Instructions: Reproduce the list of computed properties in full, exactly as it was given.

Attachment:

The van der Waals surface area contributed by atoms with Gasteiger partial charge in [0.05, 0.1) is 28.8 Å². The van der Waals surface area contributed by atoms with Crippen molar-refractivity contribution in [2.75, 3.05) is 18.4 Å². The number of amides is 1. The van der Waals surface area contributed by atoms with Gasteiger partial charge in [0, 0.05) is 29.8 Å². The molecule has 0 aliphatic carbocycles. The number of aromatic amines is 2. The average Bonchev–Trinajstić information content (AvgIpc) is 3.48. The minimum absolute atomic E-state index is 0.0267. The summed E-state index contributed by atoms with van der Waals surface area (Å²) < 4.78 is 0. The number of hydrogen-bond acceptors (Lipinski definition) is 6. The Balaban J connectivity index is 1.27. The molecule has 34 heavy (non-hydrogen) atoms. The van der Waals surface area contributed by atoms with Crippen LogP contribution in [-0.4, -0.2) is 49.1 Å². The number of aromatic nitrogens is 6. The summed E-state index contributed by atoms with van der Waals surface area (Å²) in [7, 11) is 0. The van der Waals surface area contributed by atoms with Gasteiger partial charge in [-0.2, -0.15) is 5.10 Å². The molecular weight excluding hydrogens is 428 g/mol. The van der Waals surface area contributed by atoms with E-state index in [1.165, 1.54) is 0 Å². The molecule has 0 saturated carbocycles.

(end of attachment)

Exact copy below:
The van der Waals surface area contributed by atoms with Gasteiger partial charge in [0.05, 0.1) is 28.8 Å². The van der Waals surface area contributed by atoms with Crippen molar-refractivity contribution in [2.75, 3.05) is 18.4 Å². The number of amides is 1. The van der Waals surface area contributed by atoms with Gasteiger partial charge in [0, 0.05) is 29.8 Å². The molecule has 0 aliphatic carbocycles. The number of aromatic amines is 2. The average Bonchev–Trinajstić information content (AvgIpc) is 3.48. The minimum absolute atomic E-state index is 0.0267. The summed E-state index contributed by atoms with van der Waals surface area (Å²) < 4.78 is 0. The number of hydrogen-bond acceptors (Lipinski definition) is 6. The Balaban J connectivity index is 1.27. The molecule has 34 heavy (non-hydrogen) atoms. The van der Waals surface area contributed by atoms with Crippen LogP contribution in [-0.4, -0.2) is 49.1 Å². The number of aromatic nitrogens is 6. The summed E-state index contributed by atoms with van der Waals surface area (Å²) in [7, 11) is 0. The van der Waals surface area contributed by atoms with Gasteiger partial charge in [-0.2, -0.15) is 5.10 Å². The molecular weight excluding hydrogens is 428 g/mol. The van der Waals surface area contributed by atoms with E-state index in [1.165, 1.54) is 0 Å². The molecule has 0 saturated carbocycles.